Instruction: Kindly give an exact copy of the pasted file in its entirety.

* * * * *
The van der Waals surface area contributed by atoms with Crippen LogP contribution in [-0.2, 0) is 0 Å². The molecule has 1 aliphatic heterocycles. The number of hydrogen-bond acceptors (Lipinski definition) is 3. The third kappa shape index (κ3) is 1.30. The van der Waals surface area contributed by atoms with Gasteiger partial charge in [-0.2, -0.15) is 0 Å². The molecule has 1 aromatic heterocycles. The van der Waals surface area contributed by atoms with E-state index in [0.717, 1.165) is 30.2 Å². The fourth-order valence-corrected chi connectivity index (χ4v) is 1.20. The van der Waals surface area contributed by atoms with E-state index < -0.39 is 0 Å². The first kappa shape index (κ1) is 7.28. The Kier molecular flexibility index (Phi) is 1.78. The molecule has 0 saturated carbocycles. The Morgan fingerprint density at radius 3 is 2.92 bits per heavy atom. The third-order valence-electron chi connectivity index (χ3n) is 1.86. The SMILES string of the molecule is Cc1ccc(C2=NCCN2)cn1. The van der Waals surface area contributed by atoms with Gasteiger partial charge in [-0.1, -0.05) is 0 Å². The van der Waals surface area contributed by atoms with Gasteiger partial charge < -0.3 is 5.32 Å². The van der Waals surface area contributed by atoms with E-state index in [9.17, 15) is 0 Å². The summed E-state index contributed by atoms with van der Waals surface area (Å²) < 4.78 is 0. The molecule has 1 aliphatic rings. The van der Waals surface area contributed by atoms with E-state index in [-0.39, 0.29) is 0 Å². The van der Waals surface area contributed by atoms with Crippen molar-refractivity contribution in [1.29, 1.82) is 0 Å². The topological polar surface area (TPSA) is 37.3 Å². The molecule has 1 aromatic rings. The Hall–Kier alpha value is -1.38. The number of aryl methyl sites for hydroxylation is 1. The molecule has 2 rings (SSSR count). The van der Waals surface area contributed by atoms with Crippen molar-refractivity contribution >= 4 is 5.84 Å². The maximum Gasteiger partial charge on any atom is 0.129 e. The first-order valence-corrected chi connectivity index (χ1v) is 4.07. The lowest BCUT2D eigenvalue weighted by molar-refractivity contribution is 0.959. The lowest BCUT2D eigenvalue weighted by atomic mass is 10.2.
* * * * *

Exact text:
The van der Waals surface area contributed by atoms with Crippen LogP contribution in [-0.2, 0) is 0 Å². The molecule has 1 aliphatic heterocycles. The number of hydrogen-bond acceptors (Lipinski definition) is 3. The third kappa shape index (κ3) is 1.30. The van der Waals surface area contributed by atoms with Gasteiger partial charge in [-0.2, -0.15) is 0 Å². The molecule has 1 aromatic heterocycles. The van der Waals surface area contributed by atoms with E-state index in [0.717, 1.165) is 30.2 Å². The fourth-order valence-corrected chi connectivity index (χ4v) is 1.20. The van der Waals surface area contributed by atoms with E-state index < -0.39 is 0 Å². The first kappa shape index (κ1) is 7.28. The Kier molecular flexibility index (Phi) is 1.78. The molecule has 0 saturated carbocycles. The Morgan fingerprint density at radius 3 is 2.92 bits per heavy atom. The third-order valence-electron chi connectivity index (χ3n) is 1.86. The SMILES string of the molecule is Cc1ccc(C2=NCCN2)cn1. The van der Waals surface area contributed by atoms with Gasteiger partial charge in [-0.1, -0.05) is 0 Å². The van der Waals surface area contributed by atoms with Gasteiger partial charge < -0.3 is 5.32 Å². The van der Waals surface area contributed by atoms with E-state index in [9.17, 15) is 0 Å². The summed E-state index contributed by atoms with van der Waals surface area (Å²) < 4.78 is 0. The molecule has 1 aliphatic rings. The van der Waals surface area contributed by atoms with E-state index in [-0.39, 0.29) is 0 Å². The van der Waals surface area contributed by atoms with Crippen molar-refractivity contribution in [1.29, 1.82) is 0 Å². The topological polar surface area (TPSA) is 37.3 Å². The molecule has 1 aromatic rings. The Hall–Kier alpha value is -1.38. The number of aryl methyl sites for hydroxylation is 1. The molecule has 2 rings (SSSR count). The van der Waals surface area contributed by atoms with Crippen molar-refractivity contribution >= 4 is 5.84 Å². The maximum Gasteiger partial charge on any atom is 0.129 e. The first-order valence-corrected chi connectivity index (χ1v) is 4.07. The lowest BCUT2D eigenvalue weighted by molar-refractivity contribution is 0.959. The lowest BCUT2D eigenvalue weighted by atomic mass is 10.2.